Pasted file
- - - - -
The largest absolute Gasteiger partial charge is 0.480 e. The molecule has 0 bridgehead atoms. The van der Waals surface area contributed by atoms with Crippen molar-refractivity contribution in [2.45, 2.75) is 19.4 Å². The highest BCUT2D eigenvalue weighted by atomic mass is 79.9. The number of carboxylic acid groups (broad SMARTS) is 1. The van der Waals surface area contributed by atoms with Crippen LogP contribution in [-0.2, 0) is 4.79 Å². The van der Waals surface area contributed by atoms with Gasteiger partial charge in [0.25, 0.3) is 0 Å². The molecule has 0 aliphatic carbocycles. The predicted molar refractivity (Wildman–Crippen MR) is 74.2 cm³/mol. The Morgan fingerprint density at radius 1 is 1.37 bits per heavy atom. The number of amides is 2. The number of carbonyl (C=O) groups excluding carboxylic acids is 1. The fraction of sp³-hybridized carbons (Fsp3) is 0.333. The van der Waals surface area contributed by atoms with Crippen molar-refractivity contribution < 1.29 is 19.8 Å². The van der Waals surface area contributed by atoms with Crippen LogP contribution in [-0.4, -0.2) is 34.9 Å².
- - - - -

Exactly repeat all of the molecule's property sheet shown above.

The largest absolute Gasteiger partial charge is 0.480 e. The molecule has 0 bridgehead atoms. The van der Waals surface area contributed by atoms with Crippen molar-refractivity contribution in [2.45, 2.75) is 19.4 Å². The highest BCUT2D eigenvalue weighted by atomic mass is 79.9. The number of carboxylic acid groups (broad SMARTS) is 1. The van der Waals surface area contributed by atoms with Crippen LogP contribution in [-0.2, 0) is 4.79 Å². The van der Waals surface area contributed by atoms with Gasteiger partial charge in [0.25, 0.3) is 0 Å². The molecule has 0 aliphatic carbocycles. The predicted molar refractivity (Wildman–Crippen MR) is 74.2 cm³/mol. The Morgan fingerprint density at radius 1 is 1.37 bits per heavy atom. The number of amides is 2. The number of carbonyl (C=O) groups excluding carboxylic acids is 1. The fraction of sp³-hybridized carbons (Fsp3) is 0.333. The van der Waals surface area contributed by atoms with Crippen molar-refractivity contribution < 1.29 is 19.8 Å². The van der Waals surface area contributed by atoms with Crippen LogP contribution in [-0.4, -0.2) is 34.9 Å².